Okay, many of you are American, and will be incredulous when I say that every Christmas, I gorge myself on fruitcake. And I think there is simply no way for us to understand each other unless you 1. grew up in a Commonwealth country where Christmas cake is taken seriously i.e. drowned in booze and thus greeted with glad cries or 2. come over to my house next December and let me feed you something that doesn’t have green cherries in it. You will die! <- my promise.

    (Note: I myself was born and raised in America, so please know that know I am a big weirdo. Still, I will try to persuade you that you are really missing something worthwhile if you lump all fruitcake in with Classic Joke fruitcake.)

    Anyway, the point is, I look forward all year to eating fruitcake, without which Christmas tastes of drought and sadness. And that’s literal, the years I start soaking the fruits in rum months in advance, and then baking the cakes and wrapping them in cheesecloth and giving them little drinks of booze once a week as the holidays approach. See? Taking things seriously.

    Then what? Then I eat tons of fruitcake at Christmas. 

    Also maybe some mince pies and gingerbread and marzipan and toffee and chocolates that people send (thank you, friends!) and gougères and eggnog and figgy pudding (jk; haven't had that since my grandmother last made it) and all manner of system-challenging foods that I get my fill of plus some and then can’t stand the sight of. 

    Every year ends this way. Sick to death of fancy food. Goodbye to all that, I say!

    And thus every year begins this way: A return to basics. The simple meal! The simple ingredients! Bring me the whole foods and nothing but the whole foods, I say.

    I noticed something was different this year, though. There was no shame in feasting. And no shame driving me to reform my eating.

    I mean, I know I’ve written about this no-shame thing, extensively, so why shouldthere be shame in feasting? 

    And yet: shame is a habit like any other, and it lingers. “Feeling fat” is a habit, and it lingers. “Needing to go on a diet, probably,” is an idea that if not found lingering in our own brain, is loitering right outside - despite the No hang out! sign you posted - and trying to get in all day, every day, especially in January. (And May.)

    It actually requires some effort and discipline to yank our attention away from these habits. Until the day that withdrawing your attention is something that actually doesn’t require effort, and that is a Great Day. That is the day I had this year, sometime between Christmas and New Year’s Eve, when I realized I was sick of party food and tired of feasting and ready to eat differently.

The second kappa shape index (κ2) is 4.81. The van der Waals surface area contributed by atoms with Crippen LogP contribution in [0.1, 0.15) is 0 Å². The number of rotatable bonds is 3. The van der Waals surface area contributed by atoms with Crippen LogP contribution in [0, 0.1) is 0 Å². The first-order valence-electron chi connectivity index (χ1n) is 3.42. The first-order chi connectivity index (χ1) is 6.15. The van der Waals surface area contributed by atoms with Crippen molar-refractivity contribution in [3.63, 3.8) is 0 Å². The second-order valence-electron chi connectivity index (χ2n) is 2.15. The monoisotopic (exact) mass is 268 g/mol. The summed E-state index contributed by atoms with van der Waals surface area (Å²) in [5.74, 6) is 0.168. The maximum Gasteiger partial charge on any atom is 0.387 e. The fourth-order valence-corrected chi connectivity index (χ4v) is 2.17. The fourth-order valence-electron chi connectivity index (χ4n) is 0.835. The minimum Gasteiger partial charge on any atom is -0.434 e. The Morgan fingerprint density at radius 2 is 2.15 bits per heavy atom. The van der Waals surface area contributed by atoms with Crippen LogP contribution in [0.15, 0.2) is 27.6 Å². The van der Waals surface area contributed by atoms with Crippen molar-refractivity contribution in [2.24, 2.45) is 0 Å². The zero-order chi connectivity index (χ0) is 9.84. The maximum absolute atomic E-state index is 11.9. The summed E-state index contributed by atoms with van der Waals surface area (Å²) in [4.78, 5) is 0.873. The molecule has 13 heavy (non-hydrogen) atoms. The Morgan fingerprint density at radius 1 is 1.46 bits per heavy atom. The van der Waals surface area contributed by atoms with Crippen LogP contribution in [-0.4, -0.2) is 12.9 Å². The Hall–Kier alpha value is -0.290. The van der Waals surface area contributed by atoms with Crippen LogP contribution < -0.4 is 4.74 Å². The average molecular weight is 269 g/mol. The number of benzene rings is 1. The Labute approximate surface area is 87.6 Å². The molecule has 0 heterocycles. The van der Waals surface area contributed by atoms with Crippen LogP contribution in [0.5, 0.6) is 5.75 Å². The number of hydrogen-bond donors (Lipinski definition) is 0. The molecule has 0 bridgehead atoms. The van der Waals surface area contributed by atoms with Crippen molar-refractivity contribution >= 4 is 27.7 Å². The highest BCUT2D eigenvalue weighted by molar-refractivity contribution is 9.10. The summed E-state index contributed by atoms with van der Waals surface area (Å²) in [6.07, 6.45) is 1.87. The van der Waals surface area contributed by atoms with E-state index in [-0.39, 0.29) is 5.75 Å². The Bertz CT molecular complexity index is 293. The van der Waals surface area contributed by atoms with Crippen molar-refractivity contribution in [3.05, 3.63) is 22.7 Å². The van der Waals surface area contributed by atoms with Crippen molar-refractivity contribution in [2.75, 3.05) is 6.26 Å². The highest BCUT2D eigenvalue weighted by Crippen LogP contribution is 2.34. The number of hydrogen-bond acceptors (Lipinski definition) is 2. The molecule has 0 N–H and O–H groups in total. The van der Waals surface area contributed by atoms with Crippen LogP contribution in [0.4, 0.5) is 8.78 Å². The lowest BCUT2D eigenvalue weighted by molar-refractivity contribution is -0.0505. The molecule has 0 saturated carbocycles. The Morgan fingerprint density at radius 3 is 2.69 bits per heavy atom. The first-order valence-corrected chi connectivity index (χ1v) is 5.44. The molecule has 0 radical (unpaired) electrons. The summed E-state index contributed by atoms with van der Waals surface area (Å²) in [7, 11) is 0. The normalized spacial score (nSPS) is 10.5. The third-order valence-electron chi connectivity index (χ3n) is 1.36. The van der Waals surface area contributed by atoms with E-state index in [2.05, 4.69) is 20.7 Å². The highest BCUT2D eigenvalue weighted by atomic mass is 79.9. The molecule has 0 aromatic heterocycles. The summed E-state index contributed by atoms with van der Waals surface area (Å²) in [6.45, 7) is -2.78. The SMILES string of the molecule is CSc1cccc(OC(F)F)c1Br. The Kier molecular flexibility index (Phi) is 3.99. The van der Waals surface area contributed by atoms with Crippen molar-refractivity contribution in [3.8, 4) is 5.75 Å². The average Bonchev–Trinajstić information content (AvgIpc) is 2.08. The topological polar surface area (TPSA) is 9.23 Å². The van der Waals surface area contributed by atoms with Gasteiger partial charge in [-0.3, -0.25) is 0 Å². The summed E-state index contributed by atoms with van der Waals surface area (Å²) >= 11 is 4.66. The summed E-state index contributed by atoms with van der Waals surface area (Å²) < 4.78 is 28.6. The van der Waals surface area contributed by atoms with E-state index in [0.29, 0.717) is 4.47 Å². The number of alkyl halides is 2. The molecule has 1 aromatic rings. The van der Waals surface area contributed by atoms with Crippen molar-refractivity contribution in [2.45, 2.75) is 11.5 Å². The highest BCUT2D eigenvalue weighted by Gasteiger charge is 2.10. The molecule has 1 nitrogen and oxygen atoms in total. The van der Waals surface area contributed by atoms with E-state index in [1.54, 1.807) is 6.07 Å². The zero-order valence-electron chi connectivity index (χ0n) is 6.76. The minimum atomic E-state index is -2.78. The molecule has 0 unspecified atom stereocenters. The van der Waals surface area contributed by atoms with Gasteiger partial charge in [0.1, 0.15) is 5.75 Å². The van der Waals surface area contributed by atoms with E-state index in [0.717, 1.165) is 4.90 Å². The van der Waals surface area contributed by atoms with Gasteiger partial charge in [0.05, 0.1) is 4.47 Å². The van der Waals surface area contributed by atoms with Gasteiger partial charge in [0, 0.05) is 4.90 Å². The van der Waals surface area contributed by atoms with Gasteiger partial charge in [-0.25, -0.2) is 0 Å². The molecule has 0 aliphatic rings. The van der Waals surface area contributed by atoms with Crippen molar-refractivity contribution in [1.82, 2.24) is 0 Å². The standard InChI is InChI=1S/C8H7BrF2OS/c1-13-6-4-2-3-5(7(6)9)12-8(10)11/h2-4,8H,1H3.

So without shame, punishment, or worry about what the scale said, I sat down and adopted this excellent savory breakfast, which I've eaten a lot since, and which you might like too. It comes from the recent cookbook Dining In: Highly Cookable Recipes by Alison Roman. It tastes like relief, arrival and fulfillment.

    Smashed Cucumbers with Yogurt and Savory Granola
    (adapted from Dining In)
    makes one serving

    1. Squeeze a bit of lemon or lime over a serving of plain yogurt, whatever kind you like. I like Greek.
    2. Grate a bit of garlic over it - no more than a small clove for one person - add salt and pepper, and mix
    3. Smash one small Persian cucumber or 1/3 of a long English cucumber (inside a plastic bag) or just chop and add
    4. Sprinkle the top with a few slices of green onion and some Aleppo pepper (or if you have access to them, dried and crushed pulla chiles. THEY ARE THE VERY BEST.)
    5. Add some of Alison’s Savory Granola to the top (see the book for this recipe, or just combine lots of seeds and some nuts, salt, pepper, chile flakes, and a little soy sauce, an egg white or two, and bake as you would a sweet granola). Enjoy!

    Now is a good time for me to remind you that Amazon shares some money with me if you buy a book after clicking that link (aka affiliate link). I think they'll send me about 9 cents US. But I tell you what: that book is so good I would pay THEM to share it with you. I have never made so many things in the first month of owning a cookbook ever before. It is exactly as advertised: Highly cookable.

    By the way: My job is to show you how to quit bingeing, quit dieting and start losing weight immediately. Most of my clients stop bingeing permanently after one meeting, even if they've been out of control for decades. Here's a page that describes how I work:

    If this is what you've been waiting for, hit Reply to this email, and we'll set up a quick chat - no cost, no pressure - to see if we're a fit. 

    It's all so much quicker and simpler than you've ever been told.